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The Daily


Maya Lindsay
Published Date:
Apr 15, 2016

Accounting and Financial News Stories

Ranking the Best Accounting Firms to Work For
CPA Practice Advisor
Do you enjoy working at your current firm? If you're a partner now, did you enjoy working as a regular staff member in your junior years? Did the firm enable, even encourage, staff members to maintain a quality of life that included outside interests? 

Would Negative Rates Work in the U.S.?
Wall Street Journal
The debate over negative interest rates is washing up on U.S. shores. Monetary-policy makers, bankers and economists are looking to the experience of Europe and Japan and asking whether subzero rates would boost the U.S. economy. It is a hypothetical question for now; the Federal Reserve has signaled it expects to raise interest rates by a total of half a percentage point this year, not cut them.

Public sector needs to do a better job with assets
Financial Times
What is not measured does not count. This is dramatically true in discussion of the public sector. A few numbers — the annual financial deficit and the stock of debt — dominate the debate. The result is chronic mismanagement. The current UK debate, for example, largely ignores assets and makes little distinction between current and capital spending. The present focus also ignores many liabilities and pays little attention to management of assets.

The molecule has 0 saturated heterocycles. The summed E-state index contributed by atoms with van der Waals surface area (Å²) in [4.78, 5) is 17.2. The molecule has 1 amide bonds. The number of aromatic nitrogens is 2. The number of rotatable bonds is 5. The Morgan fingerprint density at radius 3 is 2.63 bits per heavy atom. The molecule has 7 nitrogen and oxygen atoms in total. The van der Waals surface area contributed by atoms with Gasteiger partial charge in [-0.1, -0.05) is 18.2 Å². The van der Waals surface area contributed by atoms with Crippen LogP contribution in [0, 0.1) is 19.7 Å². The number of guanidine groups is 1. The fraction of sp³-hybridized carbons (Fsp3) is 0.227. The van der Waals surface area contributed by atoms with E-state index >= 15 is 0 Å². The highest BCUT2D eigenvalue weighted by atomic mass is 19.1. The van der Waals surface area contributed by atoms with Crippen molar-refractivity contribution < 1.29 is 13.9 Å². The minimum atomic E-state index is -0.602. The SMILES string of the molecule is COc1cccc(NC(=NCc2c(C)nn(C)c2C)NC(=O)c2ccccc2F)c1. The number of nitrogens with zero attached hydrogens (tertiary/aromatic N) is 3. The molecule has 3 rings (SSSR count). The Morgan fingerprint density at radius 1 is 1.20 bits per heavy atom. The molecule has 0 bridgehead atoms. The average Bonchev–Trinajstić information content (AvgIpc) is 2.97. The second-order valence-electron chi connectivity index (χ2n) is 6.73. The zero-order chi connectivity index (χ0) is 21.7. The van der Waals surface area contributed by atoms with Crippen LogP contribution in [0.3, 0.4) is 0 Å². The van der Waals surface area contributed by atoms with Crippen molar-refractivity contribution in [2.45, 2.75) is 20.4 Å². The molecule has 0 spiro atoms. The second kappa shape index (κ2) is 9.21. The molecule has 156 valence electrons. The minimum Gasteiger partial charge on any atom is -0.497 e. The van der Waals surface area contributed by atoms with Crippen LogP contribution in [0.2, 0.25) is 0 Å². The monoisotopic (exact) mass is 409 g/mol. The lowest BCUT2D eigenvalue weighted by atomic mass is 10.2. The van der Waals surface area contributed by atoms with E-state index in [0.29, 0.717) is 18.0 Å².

Elizabeth Warren Introduces Bill to Streamline Tax Filing
Accounting Today
Senator Elizabeth Warren, D-Mass., has introduced legislation, co-sponsored by Sen. Bernie Sanders of Vermont, that would require the Internal Revenue Service to develop a free, online tax preparation and filing service that taxpayers could use to prepare and file their taxes directly with the federal government. The Tax Filing Simplification Act of 2016 aims to simplify and decrease the costs of the tax filing process for millions of American taxpayers.

Wall St. Little Changed Amid Earnings Reports
New York Times
Stocks hardly budged on Thursday, finishing with a mix of small gains and losses. Banks and airlines rose on strong first-quarter reports, while consumer products companies struggled. The market wavered throughout the day. After two big gains in a row, stocks have been trading at their highest levels of the year. “People are getting a bit more confident of what’s going on in the market,” said J. J. Kinahan, chief strategist for TD Ameritrade. The Standard & Poor’s 500-stock index edged up 0.36 points, or 0.02 percent, to 2,082.78.

NY Senate Mulling Bill to Allow Non-CPAs to Become Partners
INSIDE Public Accounting
Supporters of a bill to allow non-CPAs to be made accounting firm partners in New York are making another attempt at passage. The bill language was not included in the state budget passed April 1. It had been included in Gov. Andrew Cuomo’s executive budget and the state Senate’s budget, but backers are seeking approval so that non-CPAs will be allowed to own a minority stake in firms that meet certain conditions, the Albany Times Union reported.

Thomson Reuters Leverages ERP Relationships
Accounting Today